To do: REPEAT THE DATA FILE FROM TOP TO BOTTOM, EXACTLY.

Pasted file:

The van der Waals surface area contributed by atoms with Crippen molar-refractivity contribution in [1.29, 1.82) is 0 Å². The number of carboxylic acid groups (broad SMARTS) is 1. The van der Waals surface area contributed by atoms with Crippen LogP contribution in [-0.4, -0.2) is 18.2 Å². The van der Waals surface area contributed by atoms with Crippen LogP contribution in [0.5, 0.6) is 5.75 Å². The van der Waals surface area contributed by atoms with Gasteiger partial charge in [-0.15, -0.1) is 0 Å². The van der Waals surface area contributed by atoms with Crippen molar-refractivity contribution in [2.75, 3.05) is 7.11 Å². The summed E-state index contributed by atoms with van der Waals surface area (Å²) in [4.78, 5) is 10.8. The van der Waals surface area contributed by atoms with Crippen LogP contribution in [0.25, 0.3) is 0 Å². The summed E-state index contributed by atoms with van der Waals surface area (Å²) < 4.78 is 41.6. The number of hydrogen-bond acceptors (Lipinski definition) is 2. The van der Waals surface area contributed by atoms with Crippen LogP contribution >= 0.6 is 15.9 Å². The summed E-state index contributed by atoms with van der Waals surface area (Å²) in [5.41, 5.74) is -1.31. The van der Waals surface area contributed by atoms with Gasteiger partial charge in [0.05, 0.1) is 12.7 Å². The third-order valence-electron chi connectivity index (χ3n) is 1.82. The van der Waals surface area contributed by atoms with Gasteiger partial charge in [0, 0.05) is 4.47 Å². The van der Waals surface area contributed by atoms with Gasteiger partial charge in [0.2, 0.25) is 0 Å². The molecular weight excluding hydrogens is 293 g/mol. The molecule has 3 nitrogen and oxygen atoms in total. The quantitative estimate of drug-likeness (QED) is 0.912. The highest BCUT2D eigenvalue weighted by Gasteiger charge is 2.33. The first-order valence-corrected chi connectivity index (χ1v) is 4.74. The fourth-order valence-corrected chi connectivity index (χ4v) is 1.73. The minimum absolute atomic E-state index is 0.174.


The van der Waals surface area contributed by atoms with Crippen molar-refractivity contribution in [1.29, 1.82) is 0 Å². The number of carboxylic acid groups (broad SMARTS) is 1. The van der Waals surface area contributed by atoms with Crippen LogP contribution in [-0.4, -0.2) is 18.2 Å². The van der Waals surface area contributed by atoms with Crippen LogP contribution in [0.5, 0.6) is 5.75 Å². The van der Waals surface area contributed by atoms with Gasteiger partial charge in [-0.15, -0.1) is 0 Å². The van der Waals surface area contributed by atoms with Crippen molar-refractivity contribution in [2.75, 3.05) is 7.11 Å². The summed E-state index contributed by atoms with van der Waals surface area (Å²) in [4.78, 5) is 10.8. The van der Waals surface area contributed by atoms with Crippen LogP contribution in [0.25, 0.3) is 0 Å². The summed E-state index contributed by atoms with van der Waals surface area (Å²) < 4.78 is 41.6. The number of hydrogen-bond acceptors (Lipinski definition) is 2. The van der Waals surface area contributed by atoms with Crippen LogP contribution >= 0.6 is 15.9 Å². The summed E-state index contributed by atoms with van der Waals surface area (Å²) in [5.41, 5.74) is -1.31. The van der Waals surface area contributed by atoms with Gasteiger partial charge in [0.05, 0.1) is 12.7 Å². The third-order valence-electron chi connectivity index (χ3n) is 1.82. The van der Waals surface area contributed by atoms with Gasteiger partial charge in [0, 0.05) is 4.47 Å². The van der Waals surface area contributed by atoms with Gasteiger partial charge in [0.2, 0.25) is 0 Å². The molecular weight excluding hydrogens is 293 g/mol. The molecule has 3 nitrogen and oxygen atoms in total. The quantitative estimate of drug-likeness (QED) is 0.912. The highest BCUT2D eigenvalue weighted by Gasteiger charge is 2.33. The first-order valence-corrected chi connectivity index (χ1v) is 4.74. The fourth-order valence-corrected chi connectivity index (χ4v) is 1.73. The minimum absolute atomic E-state index is 0.174.